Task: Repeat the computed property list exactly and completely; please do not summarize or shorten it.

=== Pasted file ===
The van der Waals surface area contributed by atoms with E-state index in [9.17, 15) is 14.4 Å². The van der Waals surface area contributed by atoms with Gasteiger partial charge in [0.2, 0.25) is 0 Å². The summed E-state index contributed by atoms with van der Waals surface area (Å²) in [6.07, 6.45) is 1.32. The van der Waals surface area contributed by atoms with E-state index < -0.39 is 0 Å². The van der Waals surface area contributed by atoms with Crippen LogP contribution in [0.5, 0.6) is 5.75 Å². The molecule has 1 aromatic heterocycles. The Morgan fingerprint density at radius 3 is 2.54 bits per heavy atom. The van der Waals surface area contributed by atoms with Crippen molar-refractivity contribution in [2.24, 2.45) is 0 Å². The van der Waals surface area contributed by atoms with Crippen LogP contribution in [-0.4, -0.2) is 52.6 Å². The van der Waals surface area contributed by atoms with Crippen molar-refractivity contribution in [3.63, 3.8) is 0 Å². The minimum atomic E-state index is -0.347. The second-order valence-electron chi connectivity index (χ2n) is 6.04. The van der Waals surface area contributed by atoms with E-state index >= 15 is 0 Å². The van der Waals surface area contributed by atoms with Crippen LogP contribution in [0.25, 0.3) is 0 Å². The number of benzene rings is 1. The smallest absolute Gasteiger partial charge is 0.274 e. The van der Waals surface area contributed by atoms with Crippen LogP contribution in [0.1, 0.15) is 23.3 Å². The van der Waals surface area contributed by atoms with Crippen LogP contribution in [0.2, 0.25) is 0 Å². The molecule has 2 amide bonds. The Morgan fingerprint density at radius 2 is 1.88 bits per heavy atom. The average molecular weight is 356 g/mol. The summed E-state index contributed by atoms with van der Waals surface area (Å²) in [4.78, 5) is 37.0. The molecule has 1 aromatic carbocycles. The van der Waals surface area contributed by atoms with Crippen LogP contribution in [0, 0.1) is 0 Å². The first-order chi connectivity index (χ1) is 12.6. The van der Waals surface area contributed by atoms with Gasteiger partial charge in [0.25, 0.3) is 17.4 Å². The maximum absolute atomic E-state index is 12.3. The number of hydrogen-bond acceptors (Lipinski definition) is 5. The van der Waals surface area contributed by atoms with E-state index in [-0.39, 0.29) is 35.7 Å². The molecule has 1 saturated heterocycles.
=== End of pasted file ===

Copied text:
The van der Waals surface area contributed by atoms with E-state index in [9.17, 15) is 14.4 Å². The van der Waals surface area contributed by atoms with Gasteiger partial charge in [0.2, 0.25) is 0 Å². The summed E-state index contributed by atoms with van der Waals surface area (Å²) in [6.07, 6.45) is 1.32. The van der Waals surface area contributed by atoms with E-state index < -0.39 is 0 Å². The van der Waals surface area contributed by atoms with Crippen LogP contribution in [0.5, 0.6) is 5.75 Å². The molecule has 1 aromatic heterocycles. The Morgan fingerprint density at radius 3 is 2.54 bits per heavy atom. The van der Waals surface area contributed by atoms with Crippen molar-refractivity contribution in [2.24, 2.45) is 0 Å². The van der Waals surface area contributed by atoms with Crippen LogP contribution in [-0.4, -0.2) is 52.6 Å². The van der Waals surface area contributed by atoms with Crippen molar-refractivity contribution in [3.63, 3.8) is 0 Å². The minimum atomic E-state index is -0.347. The second-order valence-electron chi connectivity index (χ2n) is 6.04. The van der Waals surface area contributed by atoms with E-state index >= 15 is 0 Å². The van der Waals surface area contributed by atoms with Crippen LogP contribution in [0.25, 0.3) is 0 Å². The number of benzene rings is 1. The smallest absolute Gasteiger partial charge is 0.274 e. The van der Waals surface area contributed by atoms with Crippen LogP contribution in [0.1, 0.15) is 23.3 Å². The van der Waals surface area contributed by atoms with Crippen LogP contribution in [0.2, 0.25) is 0 Å². The molecule has 2 amide bonds. The Morgan fingerprint density at radius 2 is 1.88 bits per heavy atom. The average molecular weight is 356 g/mol. The summed E-state index contributed by atoms with van der Waals surface area (Å²) in [4.78, 5) is 37.0. The molecule has 1 aromatic carbocycles. The van der Waals surface area contributed by atoms with Crippen LogP contribution in [0, 0.1) is 0 Å². The first-order chi connectivity index (χ1) is 12.6. The van der Waals surface area contributed by atoms with Gasteiger partial charge in [0.25, 0.3) is 17.4 Å². The maximum absolute atomic E-state index is 12.3. The number of hydrogen-bond acceptors (Lipinski definition) is 5. The van der Waals surface area contributed by atoms with E-state index in [-0.39, 0.29) is 35.7 Å². The molecule has 1 saturated heterocycles.